The Art of Dining Out: Field Research

Though the primary theme of this blog is Practical Cooking, the ideas have to come from somewhere. In addition to idle daydreams about the perfect meal, the Practical Cook is a firm believer in research. I regularly check out cookbooks from the library, subscribe to two cooking magazines (it was three, RIP Gourmet), read cooking blogs, follow cooks and food writers on Twitter, and eat out with gusto.

Just the other evening, with the help of Complicated Vegetarian, TPC ordered almost the entire menu at an Indian restaurant that was recently opened by a passionate home cook. One more dish and an order of chapati arrived after this picture was taken.

Vimala's Curryblossom: One of Everything (Almost)

Vimala's Curryblossom: One of Everything (Almost)

And please meet the new love of my food life, uttapam. It’s like a cross between dosa and idli in texture and thickness, close cousin to the Scallion Pancake tradition in Chinese cooking, and topped with coconut chutney (sorry coconut haters, I love the stuff).

TPC's New Food Obsession: Uttapam

TPC's New Food Obsession: Uttapam

Earlier in the week, it was time for pizza. This slice is called “The Bermuda Triangle,” and comes topped with pineapple, pickled jalepeños, and feta cheese. It was like like a flavor face-punch. And so easy to replicate at home.

The Bermuda Triangle: Pineapple, Pickled Jalepenos, and Feta

The Bermuda Triangle: Pineapple, Pickled Jalepenos, and Feta

Out with the kids, Mexican. One day I’ll get organized and make tamales at home, but for now, I’ll dine out. The lesson learned here—my eldest likes both refried and ranchero style beans. So I can mix it up at Taco Night!

Spinach Tamale with Ranchero Beans and Rice

Spinach Tamale with Ranchero Beans and Rice

Dining out provides a great opportunity to:

  1. Try new dishes in relatively small quantities. This works great for kids, too. We pretend there just aren’t chicken nuggets on any menu. Be sure to offer them a taste of your dishes, even if they’re spicy or unpronounceable.
  2. Eat something you don’t want to make at home. For me, that’s anything fried and some desserts. Fried due to the mess involved, and because fried is crispier in a commercial setting. Desserts because I just can’t be left alone with an entire German Chocolate Cake, pan of brownies, or full-scale Banana Pudding.
  3. Enjoy the company of other people and the pleasure of being served. Remembering that there is joy to be found around the table is very important to appreciating all your meals more.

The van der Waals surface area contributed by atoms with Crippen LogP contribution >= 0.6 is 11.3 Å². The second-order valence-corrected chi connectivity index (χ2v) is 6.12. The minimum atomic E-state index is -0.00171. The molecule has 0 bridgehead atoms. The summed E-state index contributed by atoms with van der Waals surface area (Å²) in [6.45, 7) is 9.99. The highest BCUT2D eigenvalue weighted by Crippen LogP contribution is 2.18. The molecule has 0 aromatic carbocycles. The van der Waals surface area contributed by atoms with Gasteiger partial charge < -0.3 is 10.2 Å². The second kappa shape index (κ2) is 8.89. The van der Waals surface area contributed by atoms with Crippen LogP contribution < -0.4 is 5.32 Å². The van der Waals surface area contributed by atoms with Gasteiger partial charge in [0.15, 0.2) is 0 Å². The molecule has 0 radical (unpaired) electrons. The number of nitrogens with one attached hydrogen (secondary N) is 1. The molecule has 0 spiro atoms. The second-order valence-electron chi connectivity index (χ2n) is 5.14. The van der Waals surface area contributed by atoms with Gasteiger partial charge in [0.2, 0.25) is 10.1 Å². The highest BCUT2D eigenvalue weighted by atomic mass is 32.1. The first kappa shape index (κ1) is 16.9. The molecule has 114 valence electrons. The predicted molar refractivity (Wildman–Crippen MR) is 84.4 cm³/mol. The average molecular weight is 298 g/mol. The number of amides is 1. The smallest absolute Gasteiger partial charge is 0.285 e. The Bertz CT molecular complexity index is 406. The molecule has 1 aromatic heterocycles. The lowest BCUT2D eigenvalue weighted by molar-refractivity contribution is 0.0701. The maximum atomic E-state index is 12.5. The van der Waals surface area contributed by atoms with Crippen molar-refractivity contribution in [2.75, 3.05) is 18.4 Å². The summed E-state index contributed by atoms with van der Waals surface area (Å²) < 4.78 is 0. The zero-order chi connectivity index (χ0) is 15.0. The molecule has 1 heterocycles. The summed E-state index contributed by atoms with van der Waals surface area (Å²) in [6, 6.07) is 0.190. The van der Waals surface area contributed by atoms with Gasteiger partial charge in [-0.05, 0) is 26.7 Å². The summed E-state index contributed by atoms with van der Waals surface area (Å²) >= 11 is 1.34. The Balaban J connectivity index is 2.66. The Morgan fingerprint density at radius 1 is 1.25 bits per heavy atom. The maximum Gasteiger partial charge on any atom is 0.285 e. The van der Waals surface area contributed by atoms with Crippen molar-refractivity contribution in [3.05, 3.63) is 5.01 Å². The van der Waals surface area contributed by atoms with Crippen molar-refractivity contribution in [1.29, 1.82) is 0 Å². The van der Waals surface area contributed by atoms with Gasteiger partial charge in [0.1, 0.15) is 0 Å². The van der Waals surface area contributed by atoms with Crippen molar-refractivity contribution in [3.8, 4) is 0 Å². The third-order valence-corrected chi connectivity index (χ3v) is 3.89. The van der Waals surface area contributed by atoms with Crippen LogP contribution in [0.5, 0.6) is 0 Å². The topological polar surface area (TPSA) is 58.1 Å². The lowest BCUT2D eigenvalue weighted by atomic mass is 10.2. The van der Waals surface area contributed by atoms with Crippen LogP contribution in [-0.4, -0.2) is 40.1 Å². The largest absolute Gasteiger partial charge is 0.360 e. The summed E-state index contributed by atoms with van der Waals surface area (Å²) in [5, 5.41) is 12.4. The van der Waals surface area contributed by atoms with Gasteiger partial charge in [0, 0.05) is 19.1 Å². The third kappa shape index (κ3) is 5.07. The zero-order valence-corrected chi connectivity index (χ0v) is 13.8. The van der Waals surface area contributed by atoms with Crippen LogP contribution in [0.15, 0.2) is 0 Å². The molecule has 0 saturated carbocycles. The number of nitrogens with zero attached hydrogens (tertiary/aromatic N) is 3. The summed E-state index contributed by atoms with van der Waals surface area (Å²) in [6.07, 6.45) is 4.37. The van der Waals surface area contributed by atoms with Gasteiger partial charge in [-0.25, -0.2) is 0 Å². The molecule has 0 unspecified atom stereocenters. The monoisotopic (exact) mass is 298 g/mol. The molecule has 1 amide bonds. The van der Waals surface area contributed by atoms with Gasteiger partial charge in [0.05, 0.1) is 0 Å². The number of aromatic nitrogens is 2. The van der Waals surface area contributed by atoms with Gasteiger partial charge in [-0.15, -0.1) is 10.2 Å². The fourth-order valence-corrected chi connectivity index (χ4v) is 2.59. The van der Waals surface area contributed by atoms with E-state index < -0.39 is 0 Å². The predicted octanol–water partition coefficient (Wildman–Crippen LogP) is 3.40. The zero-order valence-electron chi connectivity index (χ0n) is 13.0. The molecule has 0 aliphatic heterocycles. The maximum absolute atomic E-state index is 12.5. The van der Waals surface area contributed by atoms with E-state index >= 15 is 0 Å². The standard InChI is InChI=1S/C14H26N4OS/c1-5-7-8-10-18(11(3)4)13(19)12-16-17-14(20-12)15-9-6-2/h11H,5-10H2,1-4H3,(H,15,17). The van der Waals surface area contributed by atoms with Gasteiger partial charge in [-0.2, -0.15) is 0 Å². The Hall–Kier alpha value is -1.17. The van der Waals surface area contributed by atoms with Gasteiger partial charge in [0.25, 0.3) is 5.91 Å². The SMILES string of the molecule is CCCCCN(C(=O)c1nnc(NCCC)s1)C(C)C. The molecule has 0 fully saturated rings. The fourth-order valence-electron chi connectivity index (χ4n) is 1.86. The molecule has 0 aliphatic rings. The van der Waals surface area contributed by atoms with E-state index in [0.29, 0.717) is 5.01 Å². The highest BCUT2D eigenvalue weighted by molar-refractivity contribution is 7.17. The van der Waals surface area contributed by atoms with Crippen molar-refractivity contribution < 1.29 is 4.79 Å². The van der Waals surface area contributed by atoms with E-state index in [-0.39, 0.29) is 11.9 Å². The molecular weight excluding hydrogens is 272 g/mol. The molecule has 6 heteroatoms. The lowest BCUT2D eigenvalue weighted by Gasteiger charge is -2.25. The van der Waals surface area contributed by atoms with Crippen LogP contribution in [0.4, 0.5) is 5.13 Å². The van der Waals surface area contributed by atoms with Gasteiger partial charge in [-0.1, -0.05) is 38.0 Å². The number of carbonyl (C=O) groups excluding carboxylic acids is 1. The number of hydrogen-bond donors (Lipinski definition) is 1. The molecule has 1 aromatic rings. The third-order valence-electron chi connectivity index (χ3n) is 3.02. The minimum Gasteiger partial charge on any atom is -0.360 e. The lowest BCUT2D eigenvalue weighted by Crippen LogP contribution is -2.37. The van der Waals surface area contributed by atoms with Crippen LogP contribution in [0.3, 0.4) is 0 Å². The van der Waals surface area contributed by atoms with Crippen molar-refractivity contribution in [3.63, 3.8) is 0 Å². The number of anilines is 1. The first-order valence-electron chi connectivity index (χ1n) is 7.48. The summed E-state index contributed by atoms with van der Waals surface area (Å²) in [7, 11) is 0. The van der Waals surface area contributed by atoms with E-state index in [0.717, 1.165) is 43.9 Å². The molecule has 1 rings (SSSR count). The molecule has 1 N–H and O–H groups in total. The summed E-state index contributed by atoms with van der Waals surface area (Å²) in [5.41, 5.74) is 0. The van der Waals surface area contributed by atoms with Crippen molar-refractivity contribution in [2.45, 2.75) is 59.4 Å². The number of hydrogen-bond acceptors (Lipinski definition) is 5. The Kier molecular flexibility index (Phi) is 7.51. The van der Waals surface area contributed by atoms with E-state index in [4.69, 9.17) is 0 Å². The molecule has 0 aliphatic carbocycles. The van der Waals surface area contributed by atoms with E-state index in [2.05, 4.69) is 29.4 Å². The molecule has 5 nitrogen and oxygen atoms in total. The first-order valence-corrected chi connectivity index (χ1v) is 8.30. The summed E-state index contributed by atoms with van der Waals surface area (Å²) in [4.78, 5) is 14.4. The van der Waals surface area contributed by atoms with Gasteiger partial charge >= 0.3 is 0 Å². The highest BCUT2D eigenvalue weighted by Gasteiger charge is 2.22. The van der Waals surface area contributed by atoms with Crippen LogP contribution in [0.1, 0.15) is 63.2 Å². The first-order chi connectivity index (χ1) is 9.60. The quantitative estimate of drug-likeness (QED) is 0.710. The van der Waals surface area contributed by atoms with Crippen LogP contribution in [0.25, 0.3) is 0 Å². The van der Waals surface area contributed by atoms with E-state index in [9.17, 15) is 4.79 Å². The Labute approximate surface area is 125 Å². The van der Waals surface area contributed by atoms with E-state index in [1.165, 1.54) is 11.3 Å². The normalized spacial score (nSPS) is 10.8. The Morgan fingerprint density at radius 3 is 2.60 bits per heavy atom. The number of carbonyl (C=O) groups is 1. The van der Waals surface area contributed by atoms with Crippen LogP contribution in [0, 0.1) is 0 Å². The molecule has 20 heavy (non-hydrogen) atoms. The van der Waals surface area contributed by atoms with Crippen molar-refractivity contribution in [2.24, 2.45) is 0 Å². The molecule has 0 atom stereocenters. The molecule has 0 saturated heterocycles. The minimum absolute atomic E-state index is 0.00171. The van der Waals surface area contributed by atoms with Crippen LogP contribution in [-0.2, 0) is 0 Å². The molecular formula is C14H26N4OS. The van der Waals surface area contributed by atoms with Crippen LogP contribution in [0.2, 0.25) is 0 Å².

4. Order something you’d never attempt to make at home. Even the bravest of us have limits. For me, it’s best to leave la lengua to the taco truck, and the incredibly complex authentic Chinese to the experts.
  5. Research new ideas. Chefs have good ideas and passion. Pay attention to the flavor combinations, the use of unfamiliar ingredients, and what you do and don’t like about your meal. Take those lessons home.

Clearly, I’ve got certain biases baked in here. I do try to skip chain restaurants in favor of Mom and Pop shops whenever possible. I tend toward cuisines from food traditions other than the one in which I was raised (but I will walk a mile for fried chicken, hush puppies, and pecan pie). And I attempt to balance price ranges—every day cannot be a white tablecloth restaurant day for Team Practical Cook.

When we eat out as a family, we try to do it on days where it can be an enjoyable experience for everyone. It’s important for the young ones to learn how to eat out with confidence, how to order, and how to behave. If they can’t do it that day, order take-out instead.

Most of all, enjoy your food. Slow down, taste it, and really think about what you’re eating. To quote Chef Gabrielle Hamilton of Prune (in quite a lively interview in the NYT): “I’m always very clear about what I’m hungry for, and what I’m not hungry for.” What great clarity to have and to strive for.

Coming up tomorrow, Fried Rice Recipe, featuring leftover Chinese take-out rice.

Share your field research! Post a comment, send an email (practicalcook at gmail dot com), Tweet (practicalcook).

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